Troy Buckley, Long Beach State

Long Beach State Finally Super Again

Postseason

LONG BEACH, Calif. — After first baseman Daniel Jackson caught the throw for the final out of the Long Beach Regional championship, diminutive closer Chris Rivera pogo sticked beside the mound in excitement, looking for someone to hug and celebrate Long Beach State’s 2-1 victory with.

The players rushed to converge in the middle of the diamond. One of the final Dirtbags to reach the midfield jubilation from the dugout was Rivera’s opposite, 6’4” starting pitcher Dave Smith. The long, languid righthander had a big smile. It was more emotion than the senior had shown in the 13 scoreless innings he had pitched over the weekend, coming back on two-days rest to start the finale.

Rivera yelled into the night as his teammates swarmed for a bounce party (avoiding a dogpile after Rivera had his ribs bruised celebrating the team’s Big West title). All the while, Smith’s toothy grin bobbed up and down on the exterior ring of the Dirtbag herd.

Rivera and Smith celebrated in different fashions, but celebrate they did. Both did their part, bookending Monday night’s win to send the Dirtbags to their first super regional appearance since 2004. Everyone had to pitch in to rise from the ashes of being tossed into the loser’s bracket following an exhausting 12-inning loss to Texas on Saturday. They won three games in 36 hours, including twice stifling the Longhorn bats to win one-run games, earning a regional title and redemption.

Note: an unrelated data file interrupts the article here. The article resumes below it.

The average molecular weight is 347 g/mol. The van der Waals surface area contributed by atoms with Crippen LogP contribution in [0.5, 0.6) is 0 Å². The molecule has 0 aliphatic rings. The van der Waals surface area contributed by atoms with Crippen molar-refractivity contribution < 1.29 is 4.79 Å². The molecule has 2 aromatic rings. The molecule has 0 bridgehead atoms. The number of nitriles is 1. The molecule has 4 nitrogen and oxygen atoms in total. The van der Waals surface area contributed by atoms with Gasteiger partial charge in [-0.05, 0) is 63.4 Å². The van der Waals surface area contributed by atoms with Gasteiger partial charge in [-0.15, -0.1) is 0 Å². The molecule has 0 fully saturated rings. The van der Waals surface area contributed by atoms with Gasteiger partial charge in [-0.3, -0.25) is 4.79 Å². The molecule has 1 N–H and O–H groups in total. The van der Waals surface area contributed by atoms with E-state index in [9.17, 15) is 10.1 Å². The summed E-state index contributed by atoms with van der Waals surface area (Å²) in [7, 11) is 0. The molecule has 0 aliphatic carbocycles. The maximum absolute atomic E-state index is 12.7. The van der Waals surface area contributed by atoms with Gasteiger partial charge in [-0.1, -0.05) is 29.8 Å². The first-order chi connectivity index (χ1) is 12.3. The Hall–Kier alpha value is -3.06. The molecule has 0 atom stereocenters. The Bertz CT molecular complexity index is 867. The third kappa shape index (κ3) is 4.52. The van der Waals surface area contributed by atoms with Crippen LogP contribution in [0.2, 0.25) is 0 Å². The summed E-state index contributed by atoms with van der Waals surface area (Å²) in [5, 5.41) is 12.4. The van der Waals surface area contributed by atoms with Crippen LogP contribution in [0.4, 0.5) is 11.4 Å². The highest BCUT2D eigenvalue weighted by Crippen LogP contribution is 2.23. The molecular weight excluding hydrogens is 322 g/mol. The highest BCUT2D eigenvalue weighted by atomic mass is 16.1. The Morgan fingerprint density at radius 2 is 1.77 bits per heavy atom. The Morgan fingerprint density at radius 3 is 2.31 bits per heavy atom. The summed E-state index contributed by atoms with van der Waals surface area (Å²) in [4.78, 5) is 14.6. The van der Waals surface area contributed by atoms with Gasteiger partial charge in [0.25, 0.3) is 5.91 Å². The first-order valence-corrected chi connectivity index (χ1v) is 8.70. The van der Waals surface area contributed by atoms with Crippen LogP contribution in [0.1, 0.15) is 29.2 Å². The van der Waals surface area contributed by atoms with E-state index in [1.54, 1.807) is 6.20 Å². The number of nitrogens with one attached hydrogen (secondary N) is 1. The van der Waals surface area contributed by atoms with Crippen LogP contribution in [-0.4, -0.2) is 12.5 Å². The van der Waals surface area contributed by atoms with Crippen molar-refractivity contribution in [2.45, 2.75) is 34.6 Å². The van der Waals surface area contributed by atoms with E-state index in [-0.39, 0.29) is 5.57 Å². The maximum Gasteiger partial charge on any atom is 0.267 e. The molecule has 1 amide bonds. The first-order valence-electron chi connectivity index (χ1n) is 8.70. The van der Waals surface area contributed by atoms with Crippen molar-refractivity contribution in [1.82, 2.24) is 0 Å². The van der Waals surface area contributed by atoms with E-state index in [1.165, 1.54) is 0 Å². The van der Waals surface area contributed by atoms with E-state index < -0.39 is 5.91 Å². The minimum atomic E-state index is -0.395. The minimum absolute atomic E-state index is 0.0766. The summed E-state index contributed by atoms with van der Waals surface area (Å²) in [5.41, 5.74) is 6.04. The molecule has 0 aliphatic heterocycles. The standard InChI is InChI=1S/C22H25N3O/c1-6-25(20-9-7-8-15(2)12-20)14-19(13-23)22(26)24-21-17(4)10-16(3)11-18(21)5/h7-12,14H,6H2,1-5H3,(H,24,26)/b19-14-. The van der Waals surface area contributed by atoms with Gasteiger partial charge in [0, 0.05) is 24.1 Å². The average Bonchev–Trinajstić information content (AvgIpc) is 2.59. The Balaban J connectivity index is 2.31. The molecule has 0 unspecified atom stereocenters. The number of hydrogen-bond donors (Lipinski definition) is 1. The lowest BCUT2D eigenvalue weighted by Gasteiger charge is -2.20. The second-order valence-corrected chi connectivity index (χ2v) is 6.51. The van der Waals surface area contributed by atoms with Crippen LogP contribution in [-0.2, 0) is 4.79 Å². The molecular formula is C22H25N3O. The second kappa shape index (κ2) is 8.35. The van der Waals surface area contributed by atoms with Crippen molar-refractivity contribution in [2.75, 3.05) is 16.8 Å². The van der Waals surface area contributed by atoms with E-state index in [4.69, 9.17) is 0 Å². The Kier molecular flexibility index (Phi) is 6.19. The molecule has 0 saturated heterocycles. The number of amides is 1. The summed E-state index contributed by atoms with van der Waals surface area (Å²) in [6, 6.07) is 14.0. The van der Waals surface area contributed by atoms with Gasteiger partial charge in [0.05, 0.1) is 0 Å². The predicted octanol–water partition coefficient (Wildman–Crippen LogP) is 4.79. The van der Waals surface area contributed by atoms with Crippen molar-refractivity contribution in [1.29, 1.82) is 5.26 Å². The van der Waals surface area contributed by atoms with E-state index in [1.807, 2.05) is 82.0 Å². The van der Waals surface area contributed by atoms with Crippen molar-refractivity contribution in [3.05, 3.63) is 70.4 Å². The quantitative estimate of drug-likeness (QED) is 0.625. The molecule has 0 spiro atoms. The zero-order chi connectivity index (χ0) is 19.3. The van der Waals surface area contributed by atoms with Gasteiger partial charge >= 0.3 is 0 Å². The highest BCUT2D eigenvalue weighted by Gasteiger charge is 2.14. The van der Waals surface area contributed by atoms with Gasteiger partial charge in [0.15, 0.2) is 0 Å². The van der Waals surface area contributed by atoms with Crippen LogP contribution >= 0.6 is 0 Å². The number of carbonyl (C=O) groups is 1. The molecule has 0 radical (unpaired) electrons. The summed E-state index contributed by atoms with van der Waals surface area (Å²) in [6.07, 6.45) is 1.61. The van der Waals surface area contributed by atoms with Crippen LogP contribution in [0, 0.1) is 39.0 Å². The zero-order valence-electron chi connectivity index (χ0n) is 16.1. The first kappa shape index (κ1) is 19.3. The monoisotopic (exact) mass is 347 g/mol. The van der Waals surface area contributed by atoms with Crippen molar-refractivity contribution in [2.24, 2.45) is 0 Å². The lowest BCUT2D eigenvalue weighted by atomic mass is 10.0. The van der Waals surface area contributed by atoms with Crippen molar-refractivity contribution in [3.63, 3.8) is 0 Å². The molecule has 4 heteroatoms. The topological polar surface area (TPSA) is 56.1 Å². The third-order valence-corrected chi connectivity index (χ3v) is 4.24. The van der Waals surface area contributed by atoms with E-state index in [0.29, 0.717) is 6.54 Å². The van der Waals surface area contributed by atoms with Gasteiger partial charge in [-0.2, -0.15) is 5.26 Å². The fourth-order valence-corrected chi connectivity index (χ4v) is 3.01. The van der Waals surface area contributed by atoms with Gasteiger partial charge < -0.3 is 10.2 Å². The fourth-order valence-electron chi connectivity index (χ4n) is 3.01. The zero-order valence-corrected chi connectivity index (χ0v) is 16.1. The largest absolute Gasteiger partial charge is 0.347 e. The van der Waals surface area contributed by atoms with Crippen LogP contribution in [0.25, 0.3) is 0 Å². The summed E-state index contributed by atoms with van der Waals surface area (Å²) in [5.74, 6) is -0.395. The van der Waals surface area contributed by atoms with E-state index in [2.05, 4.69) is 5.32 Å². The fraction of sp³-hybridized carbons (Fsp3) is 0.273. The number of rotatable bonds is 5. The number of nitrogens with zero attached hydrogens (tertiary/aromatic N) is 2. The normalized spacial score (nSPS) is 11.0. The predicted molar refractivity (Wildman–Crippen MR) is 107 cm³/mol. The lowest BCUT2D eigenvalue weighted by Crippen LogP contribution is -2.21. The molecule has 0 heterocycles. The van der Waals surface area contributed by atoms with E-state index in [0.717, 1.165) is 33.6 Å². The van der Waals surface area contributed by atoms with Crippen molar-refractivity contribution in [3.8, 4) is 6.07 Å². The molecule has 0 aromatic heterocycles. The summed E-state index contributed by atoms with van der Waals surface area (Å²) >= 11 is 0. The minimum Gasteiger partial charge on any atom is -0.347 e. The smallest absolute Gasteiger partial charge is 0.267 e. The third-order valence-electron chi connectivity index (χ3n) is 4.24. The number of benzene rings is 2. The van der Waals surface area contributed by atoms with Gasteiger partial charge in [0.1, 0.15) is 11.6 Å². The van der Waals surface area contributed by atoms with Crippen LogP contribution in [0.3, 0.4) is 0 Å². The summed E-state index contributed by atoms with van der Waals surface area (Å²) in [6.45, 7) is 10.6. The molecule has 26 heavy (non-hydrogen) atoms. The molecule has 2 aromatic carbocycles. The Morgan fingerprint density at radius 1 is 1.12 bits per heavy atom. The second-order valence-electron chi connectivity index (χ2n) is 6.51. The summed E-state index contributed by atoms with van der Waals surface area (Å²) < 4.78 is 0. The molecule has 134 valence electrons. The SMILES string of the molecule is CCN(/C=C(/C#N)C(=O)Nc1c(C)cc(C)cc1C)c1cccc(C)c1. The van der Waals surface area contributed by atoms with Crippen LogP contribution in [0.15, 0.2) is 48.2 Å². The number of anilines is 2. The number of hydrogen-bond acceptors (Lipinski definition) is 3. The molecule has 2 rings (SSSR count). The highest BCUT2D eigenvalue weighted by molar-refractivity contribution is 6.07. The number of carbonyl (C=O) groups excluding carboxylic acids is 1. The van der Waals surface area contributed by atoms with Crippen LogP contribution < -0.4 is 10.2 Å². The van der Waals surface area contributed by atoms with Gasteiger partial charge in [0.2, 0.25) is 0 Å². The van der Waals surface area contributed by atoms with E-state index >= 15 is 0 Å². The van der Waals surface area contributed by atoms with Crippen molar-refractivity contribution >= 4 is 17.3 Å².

Long Beach StateA double leaping celebration for two wins over Texas. (Eric Sorensen)

“A magical night,” Long Beach State head coach Troy Buckley said just before the clock struck midnight. “We are elated. A shoutout goes to the fans. The energy was amazing. When you’re fatigued and you’ve got to play three games, that’s tough on your body, but when there’s energy in the stands, these guys can get through those type of things.”